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Put down your phone and enjoy the world around you

I never dreamed there would come a day when children had to be told to put down the electronics and go outside to play. Play. You know, play!

What all young creatures do to explore and learn about their world.

The U.S. Department of Health and Human Services estimates that American children spend a whopping 54 hours a week in front of electronic media. Adults fare no better.

It is estimated that the average adult checks their email through some sort of device at least every half hour and uses some other electronic device even more frequently.

School children visiting CCEEC get homework at the end of their field trip and we promise them that we are going to check with their teachers to be sure they do this homework.

I truly was shocked how many students told us their parents don’t let them play outside or worse yet, their parents don’t spend time outside, either.

As a parent I was always outside with my son. I grew up spending every possible moment outside and I wanted to share the outdoors to him as well.

Every day was an adventure and we would play outside in the yard or sometimes we would pack snacks and leave the house in the morning to go play and explore. We need nature. Studies have proven it.

Here are some of the reasons backed up by research:

A study published by the American Academy of Ophthalmology found that kids who spend time playing outside are less likely to develop nearsightedness. The team of researchers found that a child’s chances of developing nearsightedness dropped by two percent for each additional hour spent outdoors, per week.

Outdoor play has many brain-boosting benefits for children starting when they are infants. Outside play fosters “social, emotional, and intellectual growth.”

Playing outside strengthens language and communication, problem-solving and teamwork. Children make up their own ground rules, enforce them and adapt when those rules don’t work when allowed to engage in unstructured play. These are skills they will carry with them throughout their lives.

An estimated 6.4 million children between the ages of 4 and 17 have Attention Deficit Hyperactivity Disorder according to the Centers for Disease Control and Prevention. Playing outside reduces ADHD symptoms in children. Overall, it’s becoming increasingly more apparent exposure to the outdoors also reduces the need for medication!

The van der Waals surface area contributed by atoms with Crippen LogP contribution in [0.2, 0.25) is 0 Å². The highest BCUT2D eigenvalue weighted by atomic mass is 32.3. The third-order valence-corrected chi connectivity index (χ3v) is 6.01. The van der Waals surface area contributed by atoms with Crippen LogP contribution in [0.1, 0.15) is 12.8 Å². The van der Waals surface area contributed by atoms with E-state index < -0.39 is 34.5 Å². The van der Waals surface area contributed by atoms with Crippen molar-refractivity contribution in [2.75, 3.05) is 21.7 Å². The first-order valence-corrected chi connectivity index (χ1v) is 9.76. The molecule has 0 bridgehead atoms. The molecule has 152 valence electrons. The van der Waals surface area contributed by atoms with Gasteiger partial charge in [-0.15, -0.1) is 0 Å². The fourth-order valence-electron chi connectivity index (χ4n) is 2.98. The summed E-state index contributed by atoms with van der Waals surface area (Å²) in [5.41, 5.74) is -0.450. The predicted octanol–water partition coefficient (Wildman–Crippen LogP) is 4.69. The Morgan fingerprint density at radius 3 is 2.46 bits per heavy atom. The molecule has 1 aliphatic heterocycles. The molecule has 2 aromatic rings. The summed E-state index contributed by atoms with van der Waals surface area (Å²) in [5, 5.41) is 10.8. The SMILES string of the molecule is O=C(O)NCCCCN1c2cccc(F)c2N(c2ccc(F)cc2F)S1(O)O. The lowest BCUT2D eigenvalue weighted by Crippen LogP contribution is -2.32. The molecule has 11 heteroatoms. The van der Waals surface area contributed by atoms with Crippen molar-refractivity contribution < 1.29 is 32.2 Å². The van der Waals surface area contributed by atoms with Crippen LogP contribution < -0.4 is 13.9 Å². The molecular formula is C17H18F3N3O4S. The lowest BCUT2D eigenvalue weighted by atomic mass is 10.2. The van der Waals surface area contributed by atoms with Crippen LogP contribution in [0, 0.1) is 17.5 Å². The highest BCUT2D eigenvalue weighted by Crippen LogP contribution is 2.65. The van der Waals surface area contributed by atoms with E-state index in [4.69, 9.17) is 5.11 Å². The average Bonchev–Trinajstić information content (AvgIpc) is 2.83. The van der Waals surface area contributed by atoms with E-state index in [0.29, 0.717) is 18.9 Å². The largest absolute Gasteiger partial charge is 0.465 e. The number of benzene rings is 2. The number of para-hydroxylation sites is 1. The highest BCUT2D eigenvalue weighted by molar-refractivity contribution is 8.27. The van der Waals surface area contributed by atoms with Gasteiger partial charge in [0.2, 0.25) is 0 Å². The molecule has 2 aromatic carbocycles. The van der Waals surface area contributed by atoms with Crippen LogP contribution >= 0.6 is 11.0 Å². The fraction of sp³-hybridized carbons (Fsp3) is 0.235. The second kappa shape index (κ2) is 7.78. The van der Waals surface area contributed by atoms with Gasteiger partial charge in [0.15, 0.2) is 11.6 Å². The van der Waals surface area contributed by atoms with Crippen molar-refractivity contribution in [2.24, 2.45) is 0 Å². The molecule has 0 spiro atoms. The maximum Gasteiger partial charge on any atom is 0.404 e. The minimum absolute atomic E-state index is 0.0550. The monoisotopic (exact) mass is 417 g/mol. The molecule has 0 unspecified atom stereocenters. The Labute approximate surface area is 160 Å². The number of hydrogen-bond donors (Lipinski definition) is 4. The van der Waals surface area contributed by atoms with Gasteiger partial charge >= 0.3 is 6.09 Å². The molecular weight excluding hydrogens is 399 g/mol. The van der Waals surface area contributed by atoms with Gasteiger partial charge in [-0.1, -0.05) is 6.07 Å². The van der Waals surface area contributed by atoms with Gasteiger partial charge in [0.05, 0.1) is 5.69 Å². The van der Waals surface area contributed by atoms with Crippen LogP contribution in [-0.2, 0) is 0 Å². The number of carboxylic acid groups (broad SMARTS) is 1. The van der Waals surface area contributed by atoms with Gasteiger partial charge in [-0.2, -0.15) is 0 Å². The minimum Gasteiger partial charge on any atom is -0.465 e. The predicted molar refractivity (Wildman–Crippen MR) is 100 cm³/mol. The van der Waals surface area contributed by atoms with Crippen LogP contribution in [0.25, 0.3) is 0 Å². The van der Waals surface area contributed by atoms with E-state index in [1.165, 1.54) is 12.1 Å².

In 2018, researchers studied children’s stress levels after exposure to “green outdoor spaces.”

The study found that kids who play outside found peace away from stresses in the classroom and daily life. This can apply to adults as well when faced with many stress factors throughout the day.

When I am stressed, I will give myself a time out, literally. I will make myself go outside. I will find the nearest tree and sit under it. This relaxes me and I start to feel better immediately. I read once that it is nearly impossible to be in a bad mood when walking in the woods. I agree.

It’s relaxing and it is healing. I find that I am more productive when I return to work.

When I went to the doctor last year, she said my vitamin D levels were low. I was stunned. I work in nature. I am outside a lot. She said it is one of those things that people living in this area have to deal with. She suggested taking a Vitamin D supplements. Vitamin D in a tablet?

Of course, I promised to take the vitamin D supplements and avoided telling her that I would find my supplement in the form of the sun! So, I try every day to spend some time soaking up the sun.

The truth is the more high-tech our lives become the more we need nature. Isn’t it time to disconnect from all those screens and connect with nature?

Gauge and Bryar Kardisco didn’t let the rain stop them from going outside and jumping in puddles. MEGHAN KARDISCO/CONTRIBUTED PHOTO